Like Refs, Agents provide shared access to mutable state. Where Refs support coordinated, synchronous change of multiple locations, Agents provide independent, asynchronous change of individual locations. Agents are bound to a single storage location for their lifetime, and only allow mutation of that location (to a new state) to occur as a result of an action. Actions are functions (with, optionally, additional arguments) that are asynchronously applied to an Agent’s state and whose return value becomes the Agent’s new state. Because actions are functions they can also be multimethods and therefore actions are potentially polymorphic. Also, because the set of functions is open, the set of actions supported by an Agent is also open, a sharp contrast to pattern matching message handling loops provided by some other languages.
Clojure’s Agents are reactive, not autonomous - there is no imperative message loop and no blocking receive. The state of an Agent should be itself immutable (preferably an instance of one of Clojure’s persistent collections), and the state of an Agent is always immediately available for reading by any thread (using the deref function or reader macro @) without any messages, i.e. observation does not require cooperation or coordination.
Agent action dispatches take the form (send agent fn args*). send (and send-off) always returns immediately. At some point later, in another thread, the following will happen:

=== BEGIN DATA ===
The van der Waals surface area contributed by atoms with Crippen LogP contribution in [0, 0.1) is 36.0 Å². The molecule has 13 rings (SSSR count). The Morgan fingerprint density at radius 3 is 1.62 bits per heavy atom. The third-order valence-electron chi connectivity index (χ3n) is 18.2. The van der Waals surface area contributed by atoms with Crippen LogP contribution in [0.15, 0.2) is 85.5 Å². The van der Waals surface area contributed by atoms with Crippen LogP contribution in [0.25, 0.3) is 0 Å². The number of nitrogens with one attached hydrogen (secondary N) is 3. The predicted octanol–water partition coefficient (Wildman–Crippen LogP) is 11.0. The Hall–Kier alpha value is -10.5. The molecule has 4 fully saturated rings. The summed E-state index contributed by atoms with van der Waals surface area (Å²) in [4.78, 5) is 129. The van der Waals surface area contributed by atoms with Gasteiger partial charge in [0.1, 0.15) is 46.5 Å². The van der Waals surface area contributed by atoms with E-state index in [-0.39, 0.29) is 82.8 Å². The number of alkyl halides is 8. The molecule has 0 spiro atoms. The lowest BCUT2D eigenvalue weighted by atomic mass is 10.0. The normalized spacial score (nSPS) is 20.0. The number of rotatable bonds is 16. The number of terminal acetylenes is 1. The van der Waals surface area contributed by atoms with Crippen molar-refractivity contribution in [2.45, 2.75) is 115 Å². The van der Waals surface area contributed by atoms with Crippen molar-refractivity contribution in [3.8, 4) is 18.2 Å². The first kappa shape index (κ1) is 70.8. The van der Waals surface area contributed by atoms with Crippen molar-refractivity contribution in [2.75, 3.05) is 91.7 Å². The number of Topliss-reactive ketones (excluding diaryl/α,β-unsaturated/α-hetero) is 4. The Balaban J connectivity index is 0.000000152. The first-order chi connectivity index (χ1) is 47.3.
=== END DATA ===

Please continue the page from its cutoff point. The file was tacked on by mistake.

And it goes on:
The given fn will be applied to the state of the Agent and the args, if any were supplied.
The return value of fn will be passed to the validator function, if one has been set on the Agent. See set-validator! for details.
If the validator succeeds or if no validator was given, the return value of the given fn will become the new state of the Agent.
If any watchers were added to the Agent, they will be called. See add-watch for details.
If during the function execution any other dispatches are made (directly or indirectly), they will be held until after the state of the Agent has been changed.
If any exceptions are thrown by an action function, no nested dispatches will occur, and the exception will be cached in the Agent itself. When an Agent has errors cached, any subsequent interactions will immediately throw an exception, until the agent’s errors are cleared. Agent errors can be examined with agent-error and the agent restarted with restart-agent.
The actions of all Agents get interleaved amongst threads in a thread pool. At any point in time, at most one action for each Agent is being executed. Actions dispatched to an agent from another single agent or thread will occur in the order they were sent, potentially interleaved with actions dispatched to the same agent from other sources. send should be used for actions that are CPU limited, while send-off is appropriate for actions that may block on IO.
Agents are integrated with the STM - any dispatches made in a transaction are held until it commits, and are discarded if it is retried or aborted.
As with all of Clojure’s concurrency support, no user-code locking is involved.
Note that use of Agents starts a pool of non-daemon background threads that will prevent shutdown of the JVM. Use shutdown-agents to terminate these threads and allow shutdown.